Seine River, Paris France
Pont Alexandre III might just be my favorite landmark in Paris. Given all the splendid options to tour in the City of Lights, this made choosing Pont Alexandre III difficult.
Named after Tsar Alexander III, who concluded the Franco-Russian Alliance in 1892, the foundation was laid by son Nicholas II in 1896. Construction of Pont Alexandre III, designed by architects Joseph Cassien-Bernard and Gaston Cousin, took three years. First prefabricated in a factory and later transported and assembled by crane, you could say that this bridge was one of the first ‘pre-fab’ jobs in history. Subject to strict controls that prevented obscuring the views of the Champs-Élysées or Les Invalides, the result is a very low 40-meter (132 feet) wide bridge with a single 107.5-meter (353 feet) long span and a height of only 6 meters (20 feet). The bridge was designed with only a few arches so that river traffic would be minimally impacted by the new span.
Adorned by Art Nouveau lamps, cherubs, nymphs and winged horses on either end, Pont Alexandre III reflects the style of the Grand Palais. Both were inaugurated in time for the Universal Exhibition of 1900, allowing the 50 million Expo visitors to cross the Seine River with ease.
While the copper statues are lavish, the main feature of Pont Alexandre III is the four 17 meter-high pillars with their shining gilded statues that play an integral role in making sure that the bridge stays intact, as they act as counterweights and give balance to the structure:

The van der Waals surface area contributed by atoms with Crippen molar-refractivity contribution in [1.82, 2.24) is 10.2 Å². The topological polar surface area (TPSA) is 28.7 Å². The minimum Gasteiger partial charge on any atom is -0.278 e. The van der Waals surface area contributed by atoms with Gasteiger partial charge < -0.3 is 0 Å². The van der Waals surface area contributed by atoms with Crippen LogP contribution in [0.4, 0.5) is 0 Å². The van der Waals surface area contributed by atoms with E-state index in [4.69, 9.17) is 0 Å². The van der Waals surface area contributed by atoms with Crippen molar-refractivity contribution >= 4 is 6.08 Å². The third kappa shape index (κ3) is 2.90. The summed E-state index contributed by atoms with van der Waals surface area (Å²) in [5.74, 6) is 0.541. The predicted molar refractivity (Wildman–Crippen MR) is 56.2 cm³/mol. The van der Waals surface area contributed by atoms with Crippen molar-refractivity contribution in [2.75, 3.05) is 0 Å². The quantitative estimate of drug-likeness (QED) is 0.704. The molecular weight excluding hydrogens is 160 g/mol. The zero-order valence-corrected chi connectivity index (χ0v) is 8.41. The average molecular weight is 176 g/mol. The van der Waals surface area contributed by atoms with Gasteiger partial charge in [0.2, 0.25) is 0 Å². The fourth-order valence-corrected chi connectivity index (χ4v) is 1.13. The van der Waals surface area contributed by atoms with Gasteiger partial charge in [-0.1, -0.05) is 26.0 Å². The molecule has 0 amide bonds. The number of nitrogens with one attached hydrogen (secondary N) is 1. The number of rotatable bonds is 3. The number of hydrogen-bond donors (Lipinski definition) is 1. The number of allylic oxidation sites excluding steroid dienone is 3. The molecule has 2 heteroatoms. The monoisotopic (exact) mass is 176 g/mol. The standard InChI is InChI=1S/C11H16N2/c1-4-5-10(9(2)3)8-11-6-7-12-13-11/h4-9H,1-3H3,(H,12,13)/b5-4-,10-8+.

- On the north bank, the golden statue standing closest to Grand Palais is called “Fame of Agriculture”. The sculpture at the base of the pillar is called “La France Pacifique” (“Peaceful France”).
- The statue on the Petit Palais side of the north bank is called “Fame of Arts” and the statue at the pillar is called “Charlemagne’s France.”
- On the opposite side of Pont Alexandre III, the pillar closer to the Eiffel Tower is called “Fame of Battle” and the statue at the base is “La France de la Renaissance.”
- The last golden statue is called “Fame of War” and the statue at its base is known as “Louis XIV’s France.”
At the center of the arches, Nymphs of the Seine appears with the arms of France on the downstream side corresponding to the Nymphs of the Neva with the arms of Imperial Russia on the upstream side – both in hammered copper over forms by George Récipon.
Although many criticized the many styles blended to create the Pont Alexandre III at the completion of construction, the bridge is today regarded as a marvel of 19th century engineering and a world-class bridge of splendor; and here at In Classic Style, we heartily agree.